9. The inventory obtained information on ten countries in Asia1 and seven in the Pacific2 on: (a) availability of national strategy documents and policy papers; (b) on-going country processes to formulate strategies and policies; (c) FAOR assessment of country needs; (d) FAO assistance to the country on policy and strategy formulation; (e) availability of information to build poverty and food security profiles; and (f) country strengths and weaknesses in strategies and policies.
10. Country Policy Profiles were prepared for 21 countries in Asia3 and 14 in the Pacific.4 These were prepared by the FAO Representatives using guidelines provided by TCA. In countries without a resident FAOR, the CPPs were prepared by technical missions fielded by the Policy Assistance Branch for Asia and the Pacific (RAPP) and the Subregional Office for the Pacific Islands (SAPA). The missions held consultations and discussions with concerned government officials and enabled RAPP and SAPA to obtain information on country policies, food security, agriculture and rural development, as well as set the stage for country participation and ownership.
11. The CPPs obtained information on: (a) overview of the critical issues in agricultural and rural development; (b) inventory of current policies and strategies; (c) any on-going policy processes; (d) a picture of the state of implementation of strategies and policies; (e) a description of the institutional mechanisms and structure to formulate, implement and monitor food security, agricultural and rural development policies; and (f) a summary of the country’s policy support needs and FAO’s assistance to the government.
12. Taken together, the CPPs and country questionnaires indicate much diversity in the situation of the policy framework for food security, agriculture and rural development among countries in the Asia-Pacific. The governments of some countries have produced relatively large sets of policy and strategy documents, while others have none or have only limited documentation.
13. Countries in Asia, with the exception of four, have a relatively large number of documents defining their respective government’s policies and strategies for agriculture and rural development, including periodic development plans, strategy documents for agricultural and/or rural development, Poverty Reduction Strategy Papers, food security and subsector (livestock, fisheries, forestry, land, water, credit, fertilizer, seeds, research and extension, etc.) policy papers. However, some countries have not produced all of the documents listed above. Poverty Reduction Strategy Papers (PRSPs) have been produced in only seven of the 21 Asian countries.5 Thus, most countries in Asia have a relatively well developed strategy and policy framework.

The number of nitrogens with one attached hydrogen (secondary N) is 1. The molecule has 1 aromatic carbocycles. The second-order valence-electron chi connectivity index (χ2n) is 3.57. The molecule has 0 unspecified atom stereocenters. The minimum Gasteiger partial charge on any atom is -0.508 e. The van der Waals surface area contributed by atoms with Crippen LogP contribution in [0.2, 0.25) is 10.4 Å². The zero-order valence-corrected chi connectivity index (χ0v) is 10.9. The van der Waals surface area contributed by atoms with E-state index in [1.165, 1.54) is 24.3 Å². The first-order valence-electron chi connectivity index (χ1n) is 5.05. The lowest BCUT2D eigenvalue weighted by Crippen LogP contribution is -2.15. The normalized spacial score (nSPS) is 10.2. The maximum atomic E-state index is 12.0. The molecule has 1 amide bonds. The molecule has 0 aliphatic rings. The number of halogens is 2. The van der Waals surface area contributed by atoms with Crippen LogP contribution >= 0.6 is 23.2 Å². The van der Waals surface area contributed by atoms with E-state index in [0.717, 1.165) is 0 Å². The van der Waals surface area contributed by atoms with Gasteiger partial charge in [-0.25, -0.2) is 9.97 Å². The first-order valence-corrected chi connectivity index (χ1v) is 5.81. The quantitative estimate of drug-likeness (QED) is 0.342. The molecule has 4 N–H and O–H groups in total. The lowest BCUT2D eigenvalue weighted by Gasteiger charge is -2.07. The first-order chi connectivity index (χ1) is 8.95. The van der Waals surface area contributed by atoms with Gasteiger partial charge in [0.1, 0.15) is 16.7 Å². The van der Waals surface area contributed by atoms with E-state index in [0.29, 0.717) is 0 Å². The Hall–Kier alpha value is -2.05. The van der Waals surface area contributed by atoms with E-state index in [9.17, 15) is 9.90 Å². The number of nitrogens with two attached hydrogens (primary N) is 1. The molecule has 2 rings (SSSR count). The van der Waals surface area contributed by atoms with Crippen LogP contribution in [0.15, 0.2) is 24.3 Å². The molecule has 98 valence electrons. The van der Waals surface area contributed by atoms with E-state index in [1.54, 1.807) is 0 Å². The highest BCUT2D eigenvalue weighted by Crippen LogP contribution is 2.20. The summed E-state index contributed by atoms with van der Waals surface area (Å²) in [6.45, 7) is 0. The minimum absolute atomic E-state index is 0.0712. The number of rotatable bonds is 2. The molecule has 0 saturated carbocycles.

14. FAO is currently assisting those countries with a relatively less developed strategy and policy framework through various technical cooperation projects to strengthen their capacities for sector policy analysis and project development and implementation. These countries have also been provided direct technical support in the preparation of agricultural development plans and assessment of international competitiveness of their agricultural sector in the context of their accession to the World Trade Organization (WTO) and regional trading arrangements, and measures to enhance their efficiency and competitiveness of key export products.
15. Ten out of the 14 Pacific countries also have a comprehensive set of documents defining their respective governments’ sectoral policy frameworks. These documents do not include PRSPs. The policy frameworks in several of the Pacific countries are largely defined by the Draft Strategy for National Agricultural Development: Horizon 2010 prepared with FAO support in 2000-2002. So far, five of the ten Pacific Island countries have officially endorsed the policy framework.
16. The CPPs identified main policy issues not yet covered by existing strategies/policies6 and short-term (2003-2006) country policy support needs. Notwithstanding the diversity of the policy support needs identified in consultation with the countries, there are several policy domain areas for which policy support is needed by more than one country in the short-term. These areas include agriculture sector/policy review, agriculture development strategy, capacity building on policy analysis, formulation and implementation, and agricultural production diversification. In the case of Afghanistan, Myanmar and Timor Leste, the Organization has already started to provide the assistance needed.